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Universities call for long-term funding plan from next government

Whatever the outcome of this year’s elections, Australia’s next government should produce a national research investment plan to ensure long-term stability and provide more support for higher education, Universities Australia has said.

In a policy note entitled ‘A Smarter Australia’, the vice-chancellors’ group sets out its top priorities for the 2013-16 government. These are: increasing participation in higher education; supporting universities in their international efforts; investing in research; and changing regulation to help universities secure alternative funding, such as through philanthropy.

Universities Australia warns that, although investment in research has been strong, the “stop-start approach” that has been taken recently is “undermining efficiency”. This is eroding Australia’s research capability and compromising the potential impact of the country’s research effort on national productivity, economic diversification and industrial renewal, the group says.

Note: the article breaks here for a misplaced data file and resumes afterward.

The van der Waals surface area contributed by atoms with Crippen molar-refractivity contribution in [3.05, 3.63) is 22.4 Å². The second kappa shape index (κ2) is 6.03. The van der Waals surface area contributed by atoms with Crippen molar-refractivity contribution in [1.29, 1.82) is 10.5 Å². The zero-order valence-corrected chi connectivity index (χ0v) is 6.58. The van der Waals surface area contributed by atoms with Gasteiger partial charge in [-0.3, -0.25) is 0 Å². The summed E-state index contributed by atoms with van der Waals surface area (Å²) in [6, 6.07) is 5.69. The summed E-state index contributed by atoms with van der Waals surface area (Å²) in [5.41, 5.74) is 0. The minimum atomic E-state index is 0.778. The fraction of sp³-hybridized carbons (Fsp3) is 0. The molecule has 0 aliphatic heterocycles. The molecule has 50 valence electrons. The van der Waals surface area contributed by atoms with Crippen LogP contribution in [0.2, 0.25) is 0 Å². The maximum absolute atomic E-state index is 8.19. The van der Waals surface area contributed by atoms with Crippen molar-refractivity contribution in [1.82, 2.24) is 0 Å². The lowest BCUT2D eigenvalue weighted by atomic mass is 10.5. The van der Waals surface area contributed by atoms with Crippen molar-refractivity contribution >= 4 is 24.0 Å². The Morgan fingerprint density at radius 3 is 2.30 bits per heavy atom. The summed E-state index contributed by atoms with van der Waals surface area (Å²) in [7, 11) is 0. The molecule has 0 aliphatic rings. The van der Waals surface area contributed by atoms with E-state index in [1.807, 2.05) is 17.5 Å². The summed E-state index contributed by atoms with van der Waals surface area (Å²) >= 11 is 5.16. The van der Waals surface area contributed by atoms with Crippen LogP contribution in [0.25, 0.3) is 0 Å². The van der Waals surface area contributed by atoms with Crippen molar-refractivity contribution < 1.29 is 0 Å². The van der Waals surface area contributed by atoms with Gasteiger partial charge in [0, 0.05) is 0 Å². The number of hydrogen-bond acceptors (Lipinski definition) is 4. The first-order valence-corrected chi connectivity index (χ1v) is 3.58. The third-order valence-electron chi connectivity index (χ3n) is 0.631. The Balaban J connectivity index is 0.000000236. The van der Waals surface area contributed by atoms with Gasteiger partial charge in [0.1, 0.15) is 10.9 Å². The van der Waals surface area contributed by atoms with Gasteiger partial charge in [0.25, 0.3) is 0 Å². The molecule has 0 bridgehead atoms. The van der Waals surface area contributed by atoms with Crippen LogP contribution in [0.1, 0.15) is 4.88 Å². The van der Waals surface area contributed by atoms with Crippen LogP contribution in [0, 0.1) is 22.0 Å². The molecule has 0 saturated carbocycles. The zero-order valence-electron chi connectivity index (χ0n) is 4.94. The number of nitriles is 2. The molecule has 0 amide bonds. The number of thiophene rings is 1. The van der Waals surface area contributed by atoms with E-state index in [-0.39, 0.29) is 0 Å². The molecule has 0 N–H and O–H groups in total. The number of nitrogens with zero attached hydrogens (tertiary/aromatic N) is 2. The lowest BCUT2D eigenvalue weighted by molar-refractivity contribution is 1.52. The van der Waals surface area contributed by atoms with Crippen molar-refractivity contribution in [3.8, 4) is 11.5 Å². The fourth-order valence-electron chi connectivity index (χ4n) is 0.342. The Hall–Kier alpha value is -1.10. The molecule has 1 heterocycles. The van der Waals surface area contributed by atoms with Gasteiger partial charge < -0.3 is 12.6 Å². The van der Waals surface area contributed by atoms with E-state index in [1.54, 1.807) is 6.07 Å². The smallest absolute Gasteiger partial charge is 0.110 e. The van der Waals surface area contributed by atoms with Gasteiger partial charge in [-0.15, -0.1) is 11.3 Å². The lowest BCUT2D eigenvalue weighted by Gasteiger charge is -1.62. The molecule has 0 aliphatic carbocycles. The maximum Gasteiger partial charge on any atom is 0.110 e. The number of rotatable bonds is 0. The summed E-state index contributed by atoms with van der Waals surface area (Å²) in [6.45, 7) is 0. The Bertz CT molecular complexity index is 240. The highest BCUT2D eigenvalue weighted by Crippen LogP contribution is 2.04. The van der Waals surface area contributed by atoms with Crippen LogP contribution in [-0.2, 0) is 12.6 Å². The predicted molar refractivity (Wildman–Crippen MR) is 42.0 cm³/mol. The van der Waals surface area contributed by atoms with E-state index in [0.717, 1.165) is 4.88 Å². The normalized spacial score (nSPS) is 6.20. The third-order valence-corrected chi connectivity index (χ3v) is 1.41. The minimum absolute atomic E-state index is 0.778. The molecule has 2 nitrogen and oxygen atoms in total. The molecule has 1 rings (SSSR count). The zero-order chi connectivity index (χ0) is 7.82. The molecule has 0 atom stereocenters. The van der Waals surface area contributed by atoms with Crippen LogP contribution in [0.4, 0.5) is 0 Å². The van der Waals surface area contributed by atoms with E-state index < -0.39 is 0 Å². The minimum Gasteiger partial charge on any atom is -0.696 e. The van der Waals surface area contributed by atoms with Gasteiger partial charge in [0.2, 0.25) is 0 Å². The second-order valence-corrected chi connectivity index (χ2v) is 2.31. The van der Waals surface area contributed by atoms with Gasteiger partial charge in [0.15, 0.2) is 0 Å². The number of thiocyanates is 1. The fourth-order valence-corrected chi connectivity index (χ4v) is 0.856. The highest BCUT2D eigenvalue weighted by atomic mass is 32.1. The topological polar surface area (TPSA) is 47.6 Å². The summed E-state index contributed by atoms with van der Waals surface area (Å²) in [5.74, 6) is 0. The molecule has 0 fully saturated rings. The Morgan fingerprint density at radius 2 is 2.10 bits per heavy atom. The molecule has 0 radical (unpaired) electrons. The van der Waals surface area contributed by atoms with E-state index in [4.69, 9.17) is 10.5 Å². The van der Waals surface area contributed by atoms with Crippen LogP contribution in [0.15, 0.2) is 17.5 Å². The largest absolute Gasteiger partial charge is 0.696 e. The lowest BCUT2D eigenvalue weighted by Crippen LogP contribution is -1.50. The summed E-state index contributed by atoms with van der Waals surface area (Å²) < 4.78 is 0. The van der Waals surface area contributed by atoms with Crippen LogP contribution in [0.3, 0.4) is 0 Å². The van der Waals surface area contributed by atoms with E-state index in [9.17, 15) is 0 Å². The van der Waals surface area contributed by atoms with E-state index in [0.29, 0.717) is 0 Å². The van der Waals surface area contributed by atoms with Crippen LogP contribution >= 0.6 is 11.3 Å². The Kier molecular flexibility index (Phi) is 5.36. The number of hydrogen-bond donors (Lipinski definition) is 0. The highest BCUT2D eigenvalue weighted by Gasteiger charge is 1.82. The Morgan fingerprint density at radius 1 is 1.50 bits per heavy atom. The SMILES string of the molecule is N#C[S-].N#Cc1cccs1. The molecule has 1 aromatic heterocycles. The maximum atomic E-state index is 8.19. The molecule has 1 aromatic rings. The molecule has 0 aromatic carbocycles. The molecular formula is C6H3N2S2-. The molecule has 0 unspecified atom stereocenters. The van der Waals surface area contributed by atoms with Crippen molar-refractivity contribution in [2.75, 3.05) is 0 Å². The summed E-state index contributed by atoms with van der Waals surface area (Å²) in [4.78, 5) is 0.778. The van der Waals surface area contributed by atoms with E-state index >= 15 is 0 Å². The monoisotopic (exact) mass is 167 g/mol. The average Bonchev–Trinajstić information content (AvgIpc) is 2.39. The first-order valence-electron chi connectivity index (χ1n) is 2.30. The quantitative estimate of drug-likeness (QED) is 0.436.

There should be a sustainable model for funding research infrastructure and the indirect costs of research should be met, the vice-chancellors suggest. The Australian Research Council and the National Health and Medical Research Council should have their grant programmes protected from funding cuts, and the future fellowships programme should be extended to add to the country’s research workforce. The incoming government should work “closely with the sector to develop a practical approach to assessing both the quality and impact of Australian research”.

Action is also needed to address bureaucracy in higher education, Universities Australia says. “Universities report on numerous fronts to multiple authorities and jurisdictions, and much of this is in relation to regulations and requirements aimed at other sectors…Servicing these obligations diverts resources that would otherwise be directed to teaching, learning and research.” A potential remedy is to appoint a productivity commission to review regulatory burdens.

Universities Australia chairman Glyn Davis said, in a speech to the National Press Club in Canberra on 27 February, that the policy document aims to show the next government that higher education should be a central part of the national economic vision. Australia should follow resource-rich countries such as Qatar by investing its wealth in higher education, he said.